This article is supported by Blackkklansman, the new film from Spike Lee out in cinemas on August 16. In this piece, we look at the true story it was based on.
The year was 1979, the same year the Ku Klux Klan had just killed five anti-KKK protesters in North Carolina, when Ron Stallworth walked into work one fateful morning at the Colorado Springs Police Department.
As an undercover police officer in the intelligence unit, Stallworth’s job was to track any group passing through town deemed to be subversive. When he sat down at his desk to read the local newspaper, an advert in the classifieds asking anyone curious about the KKK to send word to a PO Box caught his interest.
Stallworth certainly was curious.
The Ku Klux Klan is one of those organisations which have ebbed and flowed with the times. The KKK began as America’s first domestic terrorist organisation after the American Civil War. When it fell out of fashion, the group receded until the Depression when its membership exploded to an estimated two-to-ten million people.
What marked the second era of the Klan fizzled away until the civil rights era of the fifties and sixties. So began the third era of the Klan when a constellation of separate groups took up the label and organised a campaign of intimidation, murder, rape, and arson of black-owned businesses and their supporters.
“There are many separate organisations that claim to be Klan groups and broadly share the Klan ideology that has developed over a century and a half. But the Klan is not just one group as it was in prior eras,” says Heidi Beirich, director of the Southern Poverty Law Centre’s Intelligence Project.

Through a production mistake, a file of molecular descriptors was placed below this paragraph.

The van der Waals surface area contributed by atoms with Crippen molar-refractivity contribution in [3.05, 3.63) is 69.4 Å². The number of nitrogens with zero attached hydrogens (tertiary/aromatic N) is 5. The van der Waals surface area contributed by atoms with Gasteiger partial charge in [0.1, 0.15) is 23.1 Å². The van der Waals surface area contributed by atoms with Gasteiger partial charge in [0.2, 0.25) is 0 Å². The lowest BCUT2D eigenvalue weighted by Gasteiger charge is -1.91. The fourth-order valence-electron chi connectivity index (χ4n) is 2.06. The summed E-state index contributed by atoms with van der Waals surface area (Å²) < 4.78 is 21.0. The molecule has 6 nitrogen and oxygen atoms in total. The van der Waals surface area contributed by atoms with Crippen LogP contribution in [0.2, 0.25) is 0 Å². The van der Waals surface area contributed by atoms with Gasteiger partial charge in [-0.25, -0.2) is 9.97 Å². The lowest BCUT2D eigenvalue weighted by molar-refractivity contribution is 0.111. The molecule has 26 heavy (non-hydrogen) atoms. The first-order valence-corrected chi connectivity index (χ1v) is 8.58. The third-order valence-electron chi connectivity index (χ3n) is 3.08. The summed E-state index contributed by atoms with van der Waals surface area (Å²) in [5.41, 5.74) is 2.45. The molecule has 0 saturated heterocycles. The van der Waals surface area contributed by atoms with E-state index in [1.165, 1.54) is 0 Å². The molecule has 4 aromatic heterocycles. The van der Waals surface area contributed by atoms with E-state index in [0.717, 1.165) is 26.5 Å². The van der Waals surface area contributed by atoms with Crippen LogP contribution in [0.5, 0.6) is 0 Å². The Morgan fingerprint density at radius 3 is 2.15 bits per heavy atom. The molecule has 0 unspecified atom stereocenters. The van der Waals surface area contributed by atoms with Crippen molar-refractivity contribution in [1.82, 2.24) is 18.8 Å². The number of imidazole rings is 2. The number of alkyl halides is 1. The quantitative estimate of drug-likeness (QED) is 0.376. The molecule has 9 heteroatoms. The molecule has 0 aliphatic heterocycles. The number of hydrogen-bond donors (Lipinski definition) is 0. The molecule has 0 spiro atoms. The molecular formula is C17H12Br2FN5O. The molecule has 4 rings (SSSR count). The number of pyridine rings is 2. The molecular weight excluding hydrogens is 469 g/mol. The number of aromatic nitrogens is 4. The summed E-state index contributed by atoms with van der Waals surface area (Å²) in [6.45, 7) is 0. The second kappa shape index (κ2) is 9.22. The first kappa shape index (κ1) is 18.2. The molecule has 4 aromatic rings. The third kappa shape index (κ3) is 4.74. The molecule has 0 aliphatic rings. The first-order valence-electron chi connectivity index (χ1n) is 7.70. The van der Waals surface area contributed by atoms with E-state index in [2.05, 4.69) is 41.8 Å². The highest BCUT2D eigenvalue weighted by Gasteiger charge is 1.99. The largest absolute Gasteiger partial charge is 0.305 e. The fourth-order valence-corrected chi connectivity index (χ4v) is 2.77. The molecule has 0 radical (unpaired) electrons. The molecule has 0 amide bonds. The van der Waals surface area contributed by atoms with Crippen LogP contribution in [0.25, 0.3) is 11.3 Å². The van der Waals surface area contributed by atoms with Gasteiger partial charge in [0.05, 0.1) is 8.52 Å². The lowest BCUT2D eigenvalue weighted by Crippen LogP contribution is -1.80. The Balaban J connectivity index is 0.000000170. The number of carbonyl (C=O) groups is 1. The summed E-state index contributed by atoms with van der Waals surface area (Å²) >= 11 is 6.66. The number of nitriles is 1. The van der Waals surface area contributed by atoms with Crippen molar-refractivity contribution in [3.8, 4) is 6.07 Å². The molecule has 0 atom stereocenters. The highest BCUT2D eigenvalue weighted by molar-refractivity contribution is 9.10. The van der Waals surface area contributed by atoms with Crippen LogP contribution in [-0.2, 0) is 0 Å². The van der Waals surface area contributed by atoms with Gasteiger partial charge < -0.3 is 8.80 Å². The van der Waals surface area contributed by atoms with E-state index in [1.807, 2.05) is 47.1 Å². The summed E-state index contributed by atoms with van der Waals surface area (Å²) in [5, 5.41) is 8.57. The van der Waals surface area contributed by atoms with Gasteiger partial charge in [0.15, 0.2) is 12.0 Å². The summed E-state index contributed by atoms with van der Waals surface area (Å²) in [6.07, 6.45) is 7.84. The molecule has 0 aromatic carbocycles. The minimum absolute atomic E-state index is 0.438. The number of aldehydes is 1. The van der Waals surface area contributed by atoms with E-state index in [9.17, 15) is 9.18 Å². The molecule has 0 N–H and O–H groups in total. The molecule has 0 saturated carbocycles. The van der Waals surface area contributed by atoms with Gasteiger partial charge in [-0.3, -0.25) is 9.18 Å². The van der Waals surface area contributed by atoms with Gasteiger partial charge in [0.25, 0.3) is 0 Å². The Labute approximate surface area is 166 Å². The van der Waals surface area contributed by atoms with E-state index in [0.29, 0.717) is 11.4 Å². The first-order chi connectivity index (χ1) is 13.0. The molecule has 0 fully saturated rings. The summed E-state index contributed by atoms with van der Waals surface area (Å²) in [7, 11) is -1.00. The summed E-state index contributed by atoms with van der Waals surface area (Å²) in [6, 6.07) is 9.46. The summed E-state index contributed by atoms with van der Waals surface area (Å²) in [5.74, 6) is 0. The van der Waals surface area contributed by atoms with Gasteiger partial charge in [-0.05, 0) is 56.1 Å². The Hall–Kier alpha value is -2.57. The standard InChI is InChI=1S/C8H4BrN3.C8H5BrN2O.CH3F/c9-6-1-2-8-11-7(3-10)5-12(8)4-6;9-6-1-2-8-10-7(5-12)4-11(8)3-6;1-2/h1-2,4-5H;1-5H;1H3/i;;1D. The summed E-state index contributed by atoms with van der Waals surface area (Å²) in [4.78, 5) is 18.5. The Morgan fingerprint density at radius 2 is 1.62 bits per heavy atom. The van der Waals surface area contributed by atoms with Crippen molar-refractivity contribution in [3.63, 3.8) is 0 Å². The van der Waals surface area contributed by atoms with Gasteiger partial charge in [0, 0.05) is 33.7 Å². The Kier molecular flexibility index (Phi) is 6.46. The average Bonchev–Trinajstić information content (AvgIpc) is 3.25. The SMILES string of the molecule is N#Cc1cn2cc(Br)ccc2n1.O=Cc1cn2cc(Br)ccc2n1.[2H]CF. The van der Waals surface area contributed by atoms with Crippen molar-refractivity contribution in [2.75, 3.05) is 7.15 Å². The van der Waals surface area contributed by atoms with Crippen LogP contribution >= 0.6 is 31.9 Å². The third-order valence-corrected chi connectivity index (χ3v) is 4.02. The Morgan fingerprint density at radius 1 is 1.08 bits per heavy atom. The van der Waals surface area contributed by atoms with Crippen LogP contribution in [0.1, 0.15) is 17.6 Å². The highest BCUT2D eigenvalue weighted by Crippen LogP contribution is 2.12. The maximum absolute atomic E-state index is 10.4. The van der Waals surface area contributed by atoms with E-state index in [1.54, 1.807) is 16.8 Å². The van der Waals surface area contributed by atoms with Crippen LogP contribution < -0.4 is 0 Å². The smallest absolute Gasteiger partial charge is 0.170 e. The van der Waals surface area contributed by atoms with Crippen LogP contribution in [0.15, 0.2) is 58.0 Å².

Today the Southern Poverty Law Centre tracks 72 distinct groups who still use the name. As much as things change, they also stay the same.
Back in 1979, Stallworth wrote a letter to the named address and sent it off, but in a moment of absent mindedness, he signed it with his real name. A few weeks went by and he had almost forgotten about it when a phone call came through to the secure phone line used by the undercover unit to conduct investigations.
The voice at the other end of the line asked for Ron Stallworth and introduced itself as Ken O’Dell, the local organiser for the KKK, who explained that they were on a recruitment drive, and asked whether Stallworth wanted to join up.
What O’Dell couldn’t have known however was that Stallworth was black—not that it would’ve been hard in a small town like Colorado Springs to check that information.
After a moment’s hesitation, Stallworth decided to lean in. Sure, he said, he’d love to join the Klan. Those words kicked off a seven-month undercover operation. While Stallworth worked the phones, a white, Jewish colleague from the narcotics division handled face-to-face meetings when they came up.
In all that time, none of those being investigated caught onto the hustle and not a single cross burned in their city. When it was all over, Stallworth had identified the local membership, including personnel stationed at a local military base.
“They were all assholes,” Stallworth told VICE about his operation. “There was no sympathy whatsoever. My only regret was that I couldn't reveal who I was and what I was doing to thoroughly embarrass them and show them what idiots they were.”